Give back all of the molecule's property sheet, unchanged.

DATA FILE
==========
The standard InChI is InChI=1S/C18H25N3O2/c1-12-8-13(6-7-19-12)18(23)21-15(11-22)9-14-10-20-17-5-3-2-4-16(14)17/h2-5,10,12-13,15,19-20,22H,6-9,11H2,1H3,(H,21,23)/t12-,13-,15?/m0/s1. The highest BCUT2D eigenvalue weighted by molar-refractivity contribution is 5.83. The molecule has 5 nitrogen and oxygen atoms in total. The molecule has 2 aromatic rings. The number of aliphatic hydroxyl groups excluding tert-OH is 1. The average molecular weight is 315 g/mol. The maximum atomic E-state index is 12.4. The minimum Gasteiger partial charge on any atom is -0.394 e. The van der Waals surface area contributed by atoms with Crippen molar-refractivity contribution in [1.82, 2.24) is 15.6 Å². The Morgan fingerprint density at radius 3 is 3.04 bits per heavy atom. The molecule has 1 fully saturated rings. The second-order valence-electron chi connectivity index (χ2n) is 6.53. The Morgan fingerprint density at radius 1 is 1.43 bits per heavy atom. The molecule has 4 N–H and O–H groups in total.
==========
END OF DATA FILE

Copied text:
The standard InChI is InChI=1S/C18H25N3O2/c1-12-8-13(6-7-19-12)18(23)21-15(11-22)9-14-10-20-17-5-3-2-4-16(14)17/h2-5,10,12-13,15,19-20,22H,6-9,11H2,1H3,(H,21,23)/t12-,13-,15?/m0/s1. The highest BCUT2D eigenvalue weighted by molar-refractivity contribution is 5.83. The molecule has 5 nitrogen and oxygen atoms in total. The molecule has 2 aromatic rings. The number of aliphatic hydroxyl groups excluding tert-OH is 1. The average molecular weight is 315 g/mol. The maximum atomic E-state index is 12.4. The minimum Gasteiger partial charge on any atom is -0.394 e. The van der Waals surface area contributed by atoms with Crippen molar-refractivity contribution in [1.82, 2.24) is 15.6 Å². The Morgan fingerprint density at radius 3 is 3.04 bits per heavy atom. The molecule has 1 fully saturated rings. The second-order valence-electron chi connectivity index (χ2n) is 6.53. The Morgan fingerprint density at radius 1 is 1.43 bits per heavy atom. The molecule has 4 N–H and O–H groups in total.